Reminder: These notes are meant to supplement, not replace the laboratory manual. SN1 Reaction Notes

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1 Reminder: These notes are meant to supplement, not replace the laboratory manual. SN1 Reaction Notes Background and Application Substitution Nucleophilic First Order (SN1) reactions are one of the most common type of organic reactions. SN1 reactions can be used to make a wide variety of new compounds. In this eperiment, t-amyl alcohol will be converted by a SN1 mechanism to 2-chloro-2-methylbutane. Safety Precautions Concentrated Hydrochloric Acid is 12M. It will cause visible destruction of tissue upon contact. Wear eye goggles at all times during this eperiment. Keep HCl away from skin, clothes, eyes. Neutralize any spilled HCl with sodium bicarbonate (baking soda) and wipe up immediately. Gasses will be released when sodium bicarbonate is added to your separatory funnel. Do not stopper funnel after the addition of sodium bicarbonate solution. Vent separatory funnel frequently while shaking. Do not vent sep funnel toward another person or yourself. Liquids may spray out while venting. Chlorinated hydrocarbons tend to be toic materials. The target organs are the liver and kidneys. Be careful not to breathe product or get on skin. 1. Some terminology related to SN1 Reactions: Synthesis: A reaction which results in the formation of a new product. Mechanism: A step by step description of bond breaking and bond breaking as one compound is transformed into another compound. Leaving Group: This is the part of a molecule which may break away, taking the electrons from the bond with it. The more stable the leaving group as an independent assemblage, the more readily it will depart the molecule. Carbocation: A carbon with only 6 shared valence shell electrons. A full positive charge resides on the carbon. Carbocations are electrophiles. Nucleophile: An atom or assemblage of atoms which will donate electrons to form a new covalent bond. Strong nucleophiles are strong Lewis bases. Electrophile: An atom which will accept electrons and form a new covalent bond. Electrophiles have either a formal positive charge or a partial positive charge. They have a low electron density and hence will accept electrons from a nucleophile. SN1 mechanism: A two step Nucleophilic substitution mechanism which is rate dependent only on the starting alkyl concentration. K=k[R-LG]. The first step, the leaving group leaves forming a carbocation. This is the slow rate determining step (RDS). In the second step, a nucleophile forms a new covalent bond with the electrophile. 2. This is a synthetic eperiment. Today each of you will make a new compound by reacting two starting materials together. 2-methyl-2-butanol (t-amyl alcohol or t-pentyl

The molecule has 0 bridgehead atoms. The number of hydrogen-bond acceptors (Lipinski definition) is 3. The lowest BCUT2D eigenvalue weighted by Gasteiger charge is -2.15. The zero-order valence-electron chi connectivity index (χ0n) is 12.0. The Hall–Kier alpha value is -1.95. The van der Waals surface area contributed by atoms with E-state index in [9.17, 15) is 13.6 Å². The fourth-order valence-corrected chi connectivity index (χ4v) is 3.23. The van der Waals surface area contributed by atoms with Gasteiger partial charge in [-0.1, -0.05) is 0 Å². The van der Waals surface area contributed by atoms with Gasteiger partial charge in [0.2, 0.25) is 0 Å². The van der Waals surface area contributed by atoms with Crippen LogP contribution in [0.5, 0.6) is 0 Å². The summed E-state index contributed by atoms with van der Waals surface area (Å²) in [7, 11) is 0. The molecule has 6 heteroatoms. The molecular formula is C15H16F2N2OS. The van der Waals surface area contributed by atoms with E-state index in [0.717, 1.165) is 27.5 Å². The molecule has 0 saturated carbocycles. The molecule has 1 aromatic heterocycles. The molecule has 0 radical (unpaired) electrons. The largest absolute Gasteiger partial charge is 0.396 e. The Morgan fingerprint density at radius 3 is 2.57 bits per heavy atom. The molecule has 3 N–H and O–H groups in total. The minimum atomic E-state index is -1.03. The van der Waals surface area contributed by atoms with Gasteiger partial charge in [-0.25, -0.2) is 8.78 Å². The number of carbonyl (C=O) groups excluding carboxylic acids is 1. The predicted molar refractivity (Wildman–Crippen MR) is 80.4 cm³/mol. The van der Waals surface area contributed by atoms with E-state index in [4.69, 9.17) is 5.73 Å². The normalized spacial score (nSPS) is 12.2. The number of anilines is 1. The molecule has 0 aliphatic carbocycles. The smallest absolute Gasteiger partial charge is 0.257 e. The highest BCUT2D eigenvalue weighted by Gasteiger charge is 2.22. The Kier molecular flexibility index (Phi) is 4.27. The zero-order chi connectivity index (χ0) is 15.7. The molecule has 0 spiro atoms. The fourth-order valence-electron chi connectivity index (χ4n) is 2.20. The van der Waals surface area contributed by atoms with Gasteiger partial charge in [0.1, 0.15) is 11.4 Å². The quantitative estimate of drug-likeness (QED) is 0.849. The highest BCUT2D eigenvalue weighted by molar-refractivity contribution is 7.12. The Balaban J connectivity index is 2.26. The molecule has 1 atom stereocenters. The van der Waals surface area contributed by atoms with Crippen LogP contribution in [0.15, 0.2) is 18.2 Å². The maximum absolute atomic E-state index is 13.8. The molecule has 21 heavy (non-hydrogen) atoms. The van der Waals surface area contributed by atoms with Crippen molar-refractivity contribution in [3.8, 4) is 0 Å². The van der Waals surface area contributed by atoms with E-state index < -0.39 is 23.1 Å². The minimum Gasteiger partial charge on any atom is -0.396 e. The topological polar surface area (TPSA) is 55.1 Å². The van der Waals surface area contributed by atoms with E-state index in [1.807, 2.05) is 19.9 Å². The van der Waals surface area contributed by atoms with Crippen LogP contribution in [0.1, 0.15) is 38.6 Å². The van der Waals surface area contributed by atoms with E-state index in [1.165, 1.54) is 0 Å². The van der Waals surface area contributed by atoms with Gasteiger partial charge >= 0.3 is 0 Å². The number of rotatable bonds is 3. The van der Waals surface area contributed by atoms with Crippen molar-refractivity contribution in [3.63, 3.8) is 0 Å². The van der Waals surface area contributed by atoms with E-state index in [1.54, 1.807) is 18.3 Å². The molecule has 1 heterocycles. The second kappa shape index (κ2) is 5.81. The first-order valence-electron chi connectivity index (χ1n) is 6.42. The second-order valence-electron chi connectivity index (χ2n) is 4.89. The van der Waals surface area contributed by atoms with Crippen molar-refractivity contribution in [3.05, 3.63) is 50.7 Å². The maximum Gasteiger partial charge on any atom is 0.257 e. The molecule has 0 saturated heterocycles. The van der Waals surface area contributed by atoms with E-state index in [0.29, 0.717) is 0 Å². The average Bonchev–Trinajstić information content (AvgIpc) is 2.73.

2 alcohol) is converted to 2-chloro-2-methyl butane (t-amyl chloride or t-pentyl chloride). The overall reaction is as follows. 3. This reaction is carried out in the presence of ecess concentrated hydrochloric acid. HCl is highly corrosive. Goggles and gloves should be worn at all times. Care should be taken to not get acid on skin. Hydrochloric acid is a strong acid (pka = - 3.9) which means the acid completely disassociates. 4. Most chlorinated organic materials have increased toicity to humans. The target organs are usually the liver and kidney. Minimize direct contact with these materials. 5. SN1 reactions are nucleophilic substitution reaction with first order kinetics in regard to the organic substrate. This is a three-step mechanism. First the acid protonates the alcohol to form a good leaving group; then water (the leaving group) departs, forming a carbocation. This is the rate determining step (RDS). The last step is a Lewis acid-base reaction in which the nucleophile combines with the carbocation to form the product. The entire mechanism is depicted below methyl-2-butanol is soluble in water. 2-chloro-2-methylbutane is insoluble in water (<1.0 g/100ml) 1. When 2-chloro-2-methylbutane forms it immediately separates from the aqueous layer and creates a new organic layer. The solubility in water of these two compounds is different because the hydroyl group is both a hydrogen bond donor and a hydrogen bond acceptor, whereas chlorine is neither a hydrogen bond donor or acceptor. The hydroy group permits the t-amyl alcohol to be soluble in water. 7. If two or more layers eist in a separatory funnel, you can determine the identity of the aqueous layer by adding drops of water to the funnel and observing the layer into which the droplets merge. 1 National Institutes of Standards and Testing, April 1, 2009